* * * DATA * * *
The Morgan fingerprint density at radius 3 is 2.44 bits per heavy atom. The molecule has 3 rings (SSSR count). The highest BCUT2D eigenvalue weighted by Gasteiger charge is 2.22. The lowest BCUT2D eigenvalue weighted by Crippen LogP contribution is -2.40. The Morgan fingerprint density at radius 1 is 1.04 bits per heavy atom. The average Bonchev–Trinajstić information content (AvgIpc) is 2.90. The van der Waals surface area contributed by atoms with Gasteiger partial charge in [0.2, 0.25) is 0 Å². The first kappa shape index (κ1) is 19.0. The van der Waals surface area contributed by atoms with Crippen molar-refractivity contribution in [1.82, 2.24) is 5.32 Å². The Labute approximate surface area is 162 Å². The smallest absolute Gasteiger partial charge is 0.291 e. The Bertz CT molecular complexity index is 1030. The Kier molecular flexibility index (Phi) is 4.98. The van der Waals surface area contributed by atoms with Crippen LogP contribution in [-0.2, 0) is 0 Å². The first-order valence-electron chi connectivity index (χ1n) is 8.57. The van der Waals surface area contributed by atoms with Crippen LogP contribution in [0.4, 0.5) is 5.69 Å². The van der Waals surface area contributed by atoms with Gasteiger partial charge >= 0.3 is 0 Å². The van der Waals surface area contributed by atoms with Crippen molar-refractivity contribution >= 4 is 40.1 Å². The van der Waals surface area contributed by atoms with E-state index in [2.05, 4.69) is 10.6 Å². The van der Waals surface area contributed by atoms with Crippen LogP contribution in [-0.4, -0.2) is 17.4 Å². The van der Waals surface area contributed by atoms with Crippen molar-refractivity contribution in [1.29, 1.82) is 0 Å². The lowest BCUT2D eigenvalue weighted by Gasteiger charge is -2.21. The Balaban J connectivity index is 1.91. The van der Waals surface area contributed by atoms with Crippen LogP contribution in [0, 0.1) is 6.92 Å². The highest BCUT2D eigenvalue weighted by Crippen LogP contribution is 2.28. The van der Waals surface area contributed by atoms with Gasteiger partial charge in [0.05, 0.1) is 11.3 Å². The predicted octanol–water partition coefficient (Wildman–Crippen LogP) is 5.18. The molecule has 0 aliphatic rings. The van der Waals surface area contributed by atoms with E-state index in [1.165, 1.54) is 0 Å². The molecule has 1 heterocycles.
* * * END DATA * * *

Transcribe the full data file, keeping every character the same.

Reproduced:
The Morgan fingerprint density at radius 3 is 2.44 bits per heavy atom. The molecule has 3 rings (SSSR count). The highest BCUT2D eigenvalue weighted by Gasteiger charge is 2.22. The lowest BCUT2D eigenvalue weighted by Crippen LogP contribution is -2.40. The Morgan fingerprint density at radius 1 is 1.04 bits per heavy atom. The average Bonchev–Trinajstić information content (AvgIpc) is 2.90. The van der Waals surface area contributed by atoms with Gasteiger partial charge in [0.2, 0.25) is 0 Å². The first kappa shape index (κ1) is 19.0. The van der Waals surface area contributed by atoms with Crippen molar-refractivity contribution in [1.82, 2.24) is 5.32 Å². The Labute approximate surface area is 162 Å². The smallest absolute Gasteiger partial charge is 0.291 e. The Bertz CT molecular complexity index is 1030. The Kier molecular flexibility index (Phi) is 4.98. The van der Waals surface area contributed by atoms with Crippen LogP contribution in [-0.2, 0) is 0 Å². The first-order valence-electron chi connectivity index (χ1n) is 8.57. The van der Waals surface area contributed by atoms with Crippen LogP contribution in [0.4, 0.5) is 5.69 Å². The van der Waals surface area contributed by atoms with Gasteiger partial charge >= 0.3 is 0 Å². The van der Waals surface area contributed by atoms with Crippen molar-refractivity contribution >= 4 is 40.1 Å². The van der Waals surface area contributed by atoms with E-state index in [2.05, 4.69) is 10.6 Å². The van der Waals surface area contributed by atoms with Crippen LogP contribution in [-0.4, -0.2) is 17.4 Å². The van der Waals surface area contributed by atoms with Crippen molar-refractivity contribution in [1.29, 1.82) is 0 Å². The lowest BCUT2D eigenvalue weighted by Gasteiger charge is -2.21. The Balaban J connectivity index is 1.91. The van der Waals surface area contributed by atoms with Crippen LogP contribution in [0, 0.1) is 6.92 Å². The highest BCUT2D eigenvalue weighted by Crippen LogP contribution is 2.28. The van der Waals surface area contributed by atoms with Gasteiger partial charge in [0.05, 0.1) is 11.3 Å². The predicted octanol–water partition coefficient (Wildman–Crippen LogP) is 5.18. The molecule has 0 aliphatic rings. The van der Waals surface area contributed by atoms with E-state index in [1.165, 1.54) is 0 Å². The molecule has 1 heterocycles.